2) They got a sanation in a manner similar to what has been mentioned earlier.
    3) They didn’t need a sanation because SSPX / Campos are outside the Church and so not bound to the canonical form. This has been denied by the Holy See.

  21. Charlotte says:

    Sorry to be uneducated (and sorry if this is a rabbit hole kind of thing), but what is Campos? How about a quick dummies explanation? Thanks!

  22. Mr. WAC says:

    Regarding the SSPX and annulments, the last bullet of this document from their website explains that they consider themselves “supplied” with the necessary jurisdiction to judge cases of nullity on the first instance and review settled cases afresh:

    http://www.sspx.org/Canonical_Commission/questions_re_canonical_commission.htm

    Of course, this “authority” rests at the end of a string of exotic legal claims stemming from their weak pretensions of being in a state of emergency and “without recourse”. While they say that their decrees lack full juridical force, they are okay anyway for traditionalists, because (I’m not kidding) Marcel said so in 1991.

    The maintenance of this fairy land tribunal is one of the strongest arguments against any involvement with the SSPX.

  23. Bob says:

    Charlotte – Campos is a diocese in Brazil which effectively existed in two parallel forms – one linked to the SSPX and celebrating the Extarordinary Form, one like every other diocese celebrating the ordinary form. They were reconciled and established as the Personal Apostolic Administration of St John Vianney.

    see http://en.wikipedia.org/wiki/Personal_Apostolic_Administration_of_Saint_John_Mary_Vianney

  24. Heather says:

    When one considers that half of the validly married couples in the USA are later found to have been invalid, I don’t think my odds are so much better in a diocesan Church. I’ll take my chances with the SSPX.

    As for the SSPX “tribunal”, they only review McNullments from the diocese at the request of the faithful attending their chapels and/or if they want to be married in one of their chapels.

  25. cheyan says:

    Heather, in order for the review to mean anything, the tribunal must see itself as having the authority to make the same kind of decision as the one being reviewed, mustn’t it? I mean, if I get a decision in a civil court that I don’t like, I could have a law student look at the judge’s decision and give me an opinion – but in order for me to act as if that decision had gone differently, I have to go to someone who can actually overrule another judge’s opinion, and that someone is also certainly able to give an opinion without first overruling someone else’s.

    People asking a SSPX “tribunal” to review their annulments are surely not just asking for an automatic “you were right, the diocese was wrong” kind of thing. So if the SSPX can say “that annulment was incorrectly granted”, the SSPX can logically also say “that annulment was correctly granted”. If they can say “that annulment was correctly granted” and have that decision mean anything, why wouldn’t they believe they could make that kind of decision on their own?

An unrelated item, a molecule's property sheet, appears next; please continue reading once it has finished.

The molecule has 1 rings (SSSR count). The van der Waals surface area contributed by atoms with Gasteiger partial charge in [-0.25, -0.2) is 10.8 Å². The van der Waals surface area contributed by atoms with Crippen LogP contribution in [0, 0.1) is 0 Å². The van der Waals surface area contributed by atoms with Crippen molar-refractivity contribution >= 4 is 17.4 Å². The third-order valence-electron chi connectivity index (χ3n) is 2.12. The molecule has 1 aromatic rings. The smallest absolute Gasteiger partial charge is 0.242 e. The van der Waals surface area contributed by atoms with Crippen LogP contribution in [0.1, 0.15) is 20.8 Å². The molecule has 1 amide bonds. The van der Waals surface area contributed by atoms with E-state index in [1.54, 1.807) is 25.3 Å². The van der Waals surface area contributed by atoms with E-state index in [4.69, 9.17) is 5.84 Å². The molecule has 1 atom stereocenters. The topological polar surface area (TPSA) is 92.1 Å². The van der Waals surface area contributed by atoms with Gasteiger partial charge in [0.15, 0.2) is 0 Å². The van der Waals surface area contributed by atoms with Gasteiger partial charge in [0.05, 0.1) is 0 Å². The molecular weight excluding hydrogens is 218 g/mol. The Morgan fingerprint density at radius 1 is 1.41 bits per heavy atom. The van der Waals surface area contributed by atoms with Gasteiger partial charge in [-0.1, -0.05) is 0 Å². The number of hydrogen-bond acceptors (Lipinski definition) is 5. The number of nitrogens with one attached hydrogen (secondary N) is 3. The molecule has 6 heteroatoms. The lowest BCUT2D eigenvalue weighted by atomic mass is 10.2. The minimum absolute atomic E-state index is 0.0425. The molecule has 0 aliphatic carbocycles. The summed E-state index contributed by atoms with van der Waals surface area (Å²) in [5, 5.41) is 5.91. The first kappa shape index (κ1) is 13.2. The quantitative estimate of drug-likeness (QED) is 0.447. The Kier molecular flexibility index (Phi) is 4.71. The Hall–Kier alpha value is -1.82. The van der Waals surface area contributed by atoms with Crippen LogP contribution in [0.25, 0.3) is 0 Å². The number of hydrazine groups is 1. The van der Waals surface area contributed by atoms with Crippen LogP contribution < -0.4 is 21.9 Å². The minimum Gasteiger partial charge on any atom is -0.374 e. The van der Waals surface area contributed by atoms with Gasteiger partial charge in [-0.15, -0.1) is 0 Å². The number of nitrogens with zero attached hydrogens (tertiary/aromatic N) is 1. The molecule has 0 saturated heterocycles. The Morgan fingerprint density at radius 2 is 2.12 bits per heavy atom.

26. Tim Ferguson says:

    Hey Heather – good slam and amusing neologism there! It must feel awesome to degrade the practices of the Church with a cute little word like “McNullments.”

    Your stats are a bit off though, and I’m sure you’d want to make certain you’re not spreading untruths. I’d recommend that you take a look at Dr. Ed Peters’ article on the subject of annulment statistics (http://www.canonlaw.info/a_annulments.htm). I always find it’s better to be informed than to go around spreading lies.

    But “McNullments”: it’s a cute word to use to describe the painful plight of many of your faithful and struggling fellow Catholics.

  27. Heather says:

    The SSPX is free to refuse to marry someone in their chapel, they do not however, refuse the other sacraments to people who have had their marriages declared null by a diocesan tribunal.

    Again, it is done to ease the conscience of the faithful who request it or who want to be married in an SSPX chapel. The scandal caused by the laxity of diocesan tribunals has indeed troubled people who have been through the process.

  28. wsxyz says:

    “It is a true jurisdiction, and not an exemption from the obligation to receive a judgment from the Church…”

    That is a different document, but it is the one we needed to see. Thanks.

  29. wsxyz says:

    People asking a SSPX “tribunal” to review their annulments are surely not just asking for an automatic “you were right, the diocese was wrong” kind of thing. So if the SSPX can say “that annulment was incorrectly granted”, the SSPX can logically also say “that annulment was correctly granted”. If they can say “that annulment was correctly granted” and have that decision mean anything, why wouldn’t they believe they could make that kind of decision on their own?

    You misunderstand the purpose of reviewing annulments. The SSPX simply does not accept that diocesan tribunals are bound to be correct when issuing declarations of nullity because so often the decisions are based on poorly proven (or unprovable), subjective grounds such as “immaturity of judgment”.

    When the SSPX reviews a decree of nullity they are confirming for themselves whether or not they are willing to provide the sacraments (especially marriage) for those who carry such a decree. That is all.

  30. cheyan says:

    Heather, did you read the link Tim Ferguson posted?